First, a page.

Think of all the ways we could be using Caltrans-owned property that Caltrans no longer needs. First among many possibilities, the transfer of many of those homes to private ownership – especially to ownership by longtime Caltrans tenants – creates the possibility of homeownership in an expensive community for people who couldn’t otherwise afford to own homes here. Beyond that, anything is possible. A blank slate gives us the room for an explosion of creativity. A community that talks constantly about affordable housing could actually make some, in a long path of innovation through the middle of town. We could reinvent and reinvigorate our community.
But the potential for creative brainstorming by an engaged community has run into an infuriating and pointless obstacle by the name of Diana Mahmud, who seems increasingly determined to do her spot-on imitation of the character Alec Guiness played in The Bridge on the River Kwai.
South Pasadena’s mayor, acting without the agreement of the full city council, has asked our state senator to introduce legislation, SB 381, that would transfer ownership of Caltrans properties to the City of South Pasadena – so the city could then manage them as a landlord, renting out Caltrans homes as city-owned homes. It’s the status quo with a new face, trading government ownership for government ownership. We could have a corridor of diversity and innovation, or we could have an ongoing corridor of government housing.
The spirit of this decision is flawlessly conveyed by the language of an extraordinary press release that recently announced a city-sponsored forum on the Caltrans houses: “The City of South Pasadena, in partnership with Senator Anthony J. Portantino, will host a community discussion of Senate Bill 381 on Monday, March 29, 2021, beginning at 6:00 p.m. The community forum is an opportunity for the public to ask questions and provide input on the bill as it advances in the legislative process.”
The bill is written, introduced, and advancing through the legislature, but we invite you to offer your input on the thing that’s already complete in form and moving forward. You may comment on our done deal. Here’s how the press release quoted Mahmud: “There will be multiple opportunities for community input as the bill wends its way through the Legislature and beyond.” If your comment would be that the bill shouldn’t wend its way through the legislature, peasant, you were not invited to offer that particular input. The City of South Pasadena values all comments that align perfectly with the decisions that have already been made.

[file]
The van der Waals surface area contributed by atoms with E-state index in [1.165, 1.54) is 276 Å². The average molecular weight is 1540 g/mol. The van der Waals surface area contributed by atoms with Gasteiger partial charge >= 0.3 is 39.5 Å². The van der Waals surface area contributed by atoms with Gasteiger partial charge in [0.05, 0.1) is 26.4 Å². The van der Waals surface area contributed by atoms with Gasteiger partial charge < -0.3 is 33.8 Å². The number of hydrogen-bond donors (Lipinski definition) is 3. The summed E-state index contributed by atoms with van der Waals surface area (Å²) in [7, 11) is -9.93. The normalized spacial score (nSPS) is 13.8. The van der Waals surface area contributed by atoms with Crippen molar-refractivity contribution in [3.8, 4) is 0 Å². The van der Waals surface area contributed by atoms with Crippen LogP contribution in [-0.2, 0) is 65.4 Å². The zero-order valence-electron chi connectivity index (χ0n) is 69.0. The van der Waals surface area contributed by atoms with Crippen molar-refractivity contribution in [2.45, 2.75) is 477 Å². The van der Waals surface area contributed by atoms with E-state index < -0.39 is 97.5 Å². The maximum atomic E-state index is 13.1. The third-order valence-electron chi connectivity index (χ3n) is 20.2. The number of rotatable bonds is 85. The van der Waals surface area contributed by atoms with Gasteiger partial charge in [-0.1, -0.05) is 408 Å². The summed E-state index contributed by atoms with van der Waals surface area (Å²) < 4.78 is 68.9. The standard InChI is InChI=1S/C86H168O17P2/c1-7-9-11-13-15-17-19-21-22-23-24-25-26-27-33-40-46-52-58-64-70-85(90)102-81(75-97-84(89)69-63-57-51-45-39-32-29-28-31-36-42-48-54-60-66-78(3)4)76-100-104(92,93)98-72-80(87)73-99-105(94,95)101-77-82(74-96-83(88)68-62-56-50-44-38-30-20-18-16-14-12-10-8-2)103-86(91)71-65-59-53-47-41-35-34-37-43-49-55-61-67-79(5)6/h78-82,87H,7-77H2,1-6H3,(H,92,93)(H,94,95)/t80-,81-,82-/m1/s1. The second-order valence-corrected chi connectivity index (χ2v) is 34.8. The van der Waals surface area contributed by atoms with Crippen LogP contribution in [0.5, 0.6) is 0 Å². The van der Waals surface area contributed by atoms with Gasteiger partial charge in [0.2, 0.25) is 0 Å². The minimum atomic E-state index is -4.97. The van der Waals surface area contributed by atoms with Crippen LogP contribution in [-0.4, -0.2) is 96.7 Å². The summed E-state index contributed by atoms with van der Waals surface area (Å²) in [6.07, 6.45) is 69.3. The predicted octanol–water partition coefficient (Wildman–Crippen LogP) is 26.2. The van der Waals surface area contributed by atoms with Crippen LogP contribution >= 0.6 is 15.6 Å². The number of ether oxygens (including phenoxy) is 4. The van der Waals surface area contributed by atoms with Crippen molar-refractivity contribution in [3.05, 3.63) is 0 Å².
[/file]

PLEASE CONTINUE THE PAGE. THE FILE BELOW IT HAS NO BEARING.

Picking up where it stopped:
It’s like I told my family this week: I have decided where we will go for our summer vacation. I have completed a full list of the places we’ll visit, I’ve planned the route in full, I’ve made all the necessary reservations, and I have a full and final schedule for the trip. I now invite your input on our travel plans.
The most remarkable feature of Mahmud’s recent maneuvers is that the idea of the city as a major landlord ignores the long administrative history of our small city government. Two years ago, confronted by activists who unsuccessfully demanded that the South Pasadena City Council pass a local minimum wage ordinance, the city manager responded that the city didn’t even have adequate staffing to prepare a staff report on the idea. This response has been a frequent way for the city to punt unwanted discussion away: We’re too small to manage something like that.
In fact, the bizarrely stagnant state of Caltrans houses in an abandoned freeway corridor is partially a product of city government inaction and ineptitude, as city officials have shown no ability to force the state to clean up its mess. Dozens of state-owned homes dwell endlessly in limbo because, in part, the city has shown no ability to pressure Caltrans or engage in effective negotiations with the state. So the solution is for the city government to take direct ownership of dozens of homes, and become a major landlord? Why should we not regard that as precisely the most labor-intensive and complex course of action for a city government that has made its administrative limitations abundantly clear?
As I have already written, the city solved a smaller version of this problem almost twenty years ago, compelling Caltrans to sell a dilapidated home on Berkshire Avenue so it could be restored by private owners. The person who led this effort, City Manager Sean Joyce, now serves as our interim city manager – a clear indication that the current poverty of thought and spirit in city government comes from the vacuum at the council level, not from the ability of city staff.
A more recent development also now offers a suggestion about a path forward, as the state has completed the sale of a Caltrans-owned lot adjacent to the Garfield House, reuniting the house and its full historic property. The sale was the result of negotiations between the state, the owners of the Garfield House, and the South Pasadena Preservation Foundation. While the details are complicated, SPPF has shown a way to do what our city government hasn’t been able to accomplish: They’ve moved a property from Caltrans ownership to private ownership by successfully negotiating with the state.